Eduhelpnet World Education Forum Australia Science Teachers Association Tasmania

Glossary of common climate change terms

A B C D E F G H I J K L M N O P Q R S T U V W X Y Z

A

Adaptation: Ways of coping with the impacts of global warming on species, ecosystems and human society.

Anthropogenic: caused by human activities.

Anthropogenic Climate Change: Climate change caused by human activities.

 

B

Biochar is a charcoal produced from biomass. In some cases, the term is used specifically to mean biomass charcoal produced via pyrolysis.

Biochar is employed commonly as a soil amendment. More information here.

Biodiversity: life in all its forms, essential to maintain functioning ecosystems that provide services essential for human survival and quality of life.

C

Carbon capture and storage (CCS): the process of capturing greenhouse gas pollution from coal or gas power plants and storing it underground instead of releasing it into the atmosphere. Could reduce emissions by up to 70-80% from a power plant.

Carbon credit: is used in emission trading schemes (see emissions trading), where one credit gives the owner the right to emit one tonne of CO2.

Carbon cycle: the exchange and movement of carbon - a chemical element - through the atmosphere, oceans and water, living things, soils and geological deposits.

Carbon dioxide (CO2): the most common greenhouse gas (other major greenhouse gases include methane and nitrous oxide). Carbon dioxide is released by burning fossil fuels, land clearing/deforestation and cropping.

Carbon neutral: where an individual or company's carbon emissions are effectively reduced to zero through a combination of reducing energy consumption, using renewable energy and offsetting the remainder by (for example) planting trees to absorb carbon dioxide from the atmosphere.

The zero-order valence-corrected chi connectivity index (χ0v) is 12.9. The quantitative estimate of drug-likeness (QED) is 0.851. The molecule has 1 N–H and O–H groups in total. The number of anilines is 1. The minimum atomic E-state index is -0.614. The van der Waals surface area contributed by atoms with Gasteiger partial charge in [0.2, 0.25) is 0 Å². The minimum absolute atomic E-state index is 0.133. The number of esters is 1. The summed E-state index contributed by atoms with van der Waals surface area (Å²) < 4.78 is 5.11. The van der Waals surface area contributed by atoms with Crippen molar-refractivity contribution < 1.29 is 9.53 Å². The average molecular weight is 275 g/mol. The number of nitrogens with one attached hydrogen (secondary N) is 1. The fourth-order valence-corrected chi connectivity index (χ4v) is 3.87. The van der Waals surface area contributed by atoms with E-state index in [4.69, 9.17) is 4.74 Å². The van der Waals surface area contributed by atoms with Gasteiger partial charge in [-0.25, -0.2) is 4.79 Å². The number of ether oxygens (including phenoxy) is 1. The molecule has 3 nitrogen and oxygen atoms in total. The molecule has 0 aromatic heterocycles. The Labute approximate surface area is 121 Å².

Carbon offsetting: where an investment is made in a project that will lead to the prevention or removal of carbon dioxide from the atmosphere (for example, planting trees or building renewable energy power stations to avoid the construction of coal ones).

Carbon price: puts a price on greenhouse gas emissions to create a disincentive for their release (and incentive to capture or avoid them). A carbon price can be imposed through a carbon tax, an emissions trading scheme (which fixes emission level and allows price to vary) or a variety of other mechanisms.

Carbon sequestration: the uptake and storage of carbon (eg by trees, or burying underground).

Carbon sink: forests and oceans – so named because they store more carbon than they release.

Clean coal: a term used to describe technologies designed to reduce the emissions amount of CO2 from coal fired-power staions that goes into the atmosphere.

Clean development mechanism (CDM): one of three market mechanisms established by the Kyoto Protocol, designed to promote emission reduction projects in developing countries.

Climate change: strictly speaking - significant changes from one climatic condition to another - but now commonly taken to refer to the increase in surface temperature of the Earth caused by human activities. Also often called 'global warming', 'anthropogenic climate change', 'anthropogenic global warming' and the 'enhanced greenhouse effect'.

D

Dangerous climate change: a level of climate change that will have severe impacts on societies, economies and the natural world. WWF defines dangerous climate change as rise in average global surface temperatures of 2ºC or more (above pre-industrial revolution average surface temperatures).

E

Emissions trading: a scheme that allows companies either reduce emissions or pay for the right to pollute (with the money paid being used to reduce emissions elsewhere – often in developing countries).